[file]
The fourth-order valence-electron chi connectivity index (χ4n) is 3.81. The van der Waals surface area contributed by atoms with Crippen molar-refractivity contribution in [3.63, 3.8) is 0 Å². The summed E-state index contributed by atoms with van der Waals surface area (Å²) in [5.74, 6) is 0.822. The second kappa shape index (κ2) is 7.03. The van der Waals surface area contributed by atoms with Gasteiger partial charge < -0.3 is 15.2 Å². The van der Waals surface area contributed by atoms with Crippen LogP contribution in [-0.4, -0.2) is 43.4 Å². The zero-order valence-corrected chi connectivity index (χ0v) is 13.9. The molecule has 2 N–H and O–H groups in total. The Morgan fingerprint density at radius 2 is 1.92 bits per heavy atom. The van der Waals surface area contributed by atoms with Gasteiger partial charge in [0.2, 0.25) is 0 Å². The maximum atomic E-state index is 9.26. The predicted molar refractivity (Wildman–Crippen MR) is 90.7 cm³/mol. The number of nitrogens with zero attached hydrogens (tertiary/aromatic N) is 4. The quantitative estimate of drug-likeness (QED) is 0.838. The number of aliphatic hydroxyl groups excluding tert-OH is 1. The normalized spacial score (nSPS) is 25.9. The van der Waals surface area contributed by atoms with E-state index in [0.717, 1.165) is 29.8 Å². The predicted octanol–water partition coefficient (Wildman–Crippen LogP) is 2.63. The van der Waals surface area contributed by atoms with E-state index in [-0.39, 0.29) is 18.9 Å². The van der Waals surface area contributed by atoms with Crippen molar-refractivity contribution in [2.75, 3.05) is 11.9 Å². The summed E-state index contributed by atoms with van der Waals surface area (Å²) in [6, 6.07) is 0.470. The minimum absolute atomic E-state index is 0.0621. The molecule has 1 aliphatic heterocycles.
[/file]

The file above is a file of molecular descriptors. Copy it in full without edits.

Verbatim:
The fourth-order valence-electron chi connectivity index (χ4n) is 3.81. The van der Waals surface area contributed by atoms with Crippen molar-refractivity contribution in [3.63, 3.8) is 0 Å². The summed E-state index contributed by atoms with van der Waals surface area (Å²) in [5.74, 6) is 0.822. The second kappa shape index (κ2) is 7.03. The van der Waals surface area contributed by atoms with Gasteiger partial charge < -0.3 is 15.2 Å². The van der Waals surface area contributed by atoms with Crippen LogP contribution in [-0.4, -0.2) is 43.4 Å². The zero-order valence-corrected chi connectivity index (χ0v) is 13.9. The molecule has 2 N–H and O–H groups in total. The Morgan fingerprint density at radius 2 is 1.92 bits per heavy atom. The van der Waals surface area contributed by atoms with Gasteiger partial charge in [0.2, 0.25) is 0 Å². The maximum atomic E-state index is 9.26. The predicted molar refractivity (Wildman–Crippen MR) is 90.7 cm³/mol. The number of nitrogens with zero attached hydrogens (tertiary/aromatic N) is 4. The quantitative estimate of drug-likeness (QED) is 0.838. The number of aliphatic hydroxyl groups excluding tert-OH is 1. The normalized spacial score (nSPS) is 25.9. The van der Waals surface area contributed by atoms with E-state index in [0.717, 1.165) is 29.8 Å². The predicted octanol–water partition coefficient (Wildman–Crippen LogP) is 2.63. The van der Waals surface area contributed by atoms with E-state index in [-0.39, 0.29) is 18.9 Å². The van der Waals surface area contributed by atoms with Crippen molar-refractivity contribution in [2.75, 3.05) is 11.9 Å². The summed E-state index contributed by atoms with van der Waals surface area (Å²) in [6, 6.07) is 0.470. The minimum absolute atomic E-state index is 0.0621. The molecule has 1 aliphatic heterocycles.